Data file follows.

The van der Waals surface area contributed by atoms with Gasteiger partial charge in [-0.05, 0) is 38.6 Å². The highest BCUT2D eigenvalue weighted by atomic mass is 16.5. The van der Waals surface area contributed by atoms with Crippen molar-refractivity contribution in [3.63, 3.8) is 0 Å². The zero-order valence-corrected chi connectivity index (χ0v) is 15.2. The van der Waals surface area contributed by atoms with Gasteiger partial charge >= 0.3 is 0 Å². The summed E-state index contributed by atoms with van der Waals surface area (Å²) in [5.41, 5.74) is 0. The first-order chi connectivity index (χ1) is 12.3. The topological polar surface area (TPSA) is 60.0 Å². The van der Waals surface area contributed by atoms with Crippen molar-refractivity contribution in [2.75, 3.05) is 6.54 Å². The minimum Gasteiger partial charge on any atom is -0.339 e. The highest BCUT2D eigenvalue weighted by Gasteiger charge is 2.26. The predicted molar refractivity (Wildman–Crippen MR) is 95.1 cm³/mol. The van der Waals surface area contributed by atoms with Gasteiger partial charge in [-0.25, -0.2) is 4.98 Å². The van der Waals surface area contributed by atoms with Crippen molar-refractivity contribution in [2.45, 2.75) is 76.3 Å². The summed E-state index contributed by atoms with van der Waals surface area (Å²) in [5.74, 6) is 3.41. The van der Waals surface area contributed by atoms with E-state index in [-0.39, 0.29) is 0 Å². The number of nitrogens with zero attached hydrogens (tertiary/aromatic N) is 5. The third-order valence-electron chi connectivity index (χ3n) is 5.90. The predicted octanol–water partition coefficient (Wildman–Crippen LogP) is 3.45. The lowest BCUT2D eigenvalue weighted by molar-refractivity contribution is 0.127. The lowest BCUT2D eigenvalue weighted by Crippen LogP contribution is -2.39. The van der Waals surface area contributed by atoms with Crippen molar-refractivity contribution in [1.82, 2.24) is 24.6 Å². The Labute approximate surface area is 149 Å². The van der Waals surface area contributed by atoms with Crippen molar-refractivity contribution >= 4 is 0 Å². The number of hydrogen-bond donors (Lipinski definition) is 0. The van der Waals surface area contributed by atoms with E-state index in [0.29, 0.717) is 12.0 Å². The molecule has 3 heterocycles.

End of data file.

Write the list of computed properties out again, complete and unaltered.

The van der Waals surface area contributed by atoms with Gasteiger partial charge in [-0.05, 0) is 38.6 Å². The highest BCUT2D eigenvalue weighted by atomic mass is 16.5. The van der Waals surface area contributed by atoms with Crippen molar-refractivity contribution in [3.63, 3.8) is 0 Å². The zero-order valence-corrected chi connectivity index (χ0v) is 15.2. The van der Waals surface area contributed by atoms with Gasteiger partial charge >= 0.3 is 0 Å². The summed E-state index contributed by atoms with van der Waals surface area (Å²) in [5.41, 5.74) is 0. The first-order chi connectivity index (χ1) is 12.3. The topological polar surface area (TPSA) is 60.0 Å². The van der Waals surface area contributed by atoms with Crippen molar-refractivity contribution in [2.75, 3.05) is 6.54 Å². The minimum Gasteiger partial charge on any atom is -0.339 e. The highest BCUT2D eigenvalue weighted by Gasteiger charge is 2.26. The predicted molar refractivity (Wildman–Crippen MR) is 95.1 cm³/mol. The van der Waals surface area contributed by atoms with Gasteiger partial charge in [-0.25, -0.2) is 4.98 Å². The van der Waals surface area contributed by atoms with Crippen molar-refractivity contribution in [2.45, 2.75) is 76.3 Å². The summed E-state index contributed by atoms with van der Waals surface area (Å²) in [5.74, 6) is 3.41. The van der Waals surface area contributed by atoms with E-state index in [-0.39, 0.29) is 0 Å². The number of nitrogens with zero attached hydrogens (tertiary/aromatic N) is 5. The third-order valence-electron chi connectivity index (χ3n) is 5.90. The predicted octanol–water partition coefficient (Wildman–Crippen LogP) is 3.45. The lowest BCUT2D eigenvalue weighted by molar-refractivity contribution is 0.127. The lowest BCUT2D eigenvalue weighted by Crippen LogP contribution is -2.39. The van der Waals surface area contributed by atoms with Crippen molar-refractivity contribution in [1.82, 2.24) is 24.6 Å². The Labute approximate surface area is 149 Å². The van der Waals surface area contributed by atoms with Crippen molar-refractivity contribution >= 4 is 0 Å². The number of hydrogen-bond donors (Lipinski definition) is 0. The van der Waals surface area contributed by atoms with E-state index in [0.29, 0.717) is 12.0 Å². The molecule has 3 heterocycles.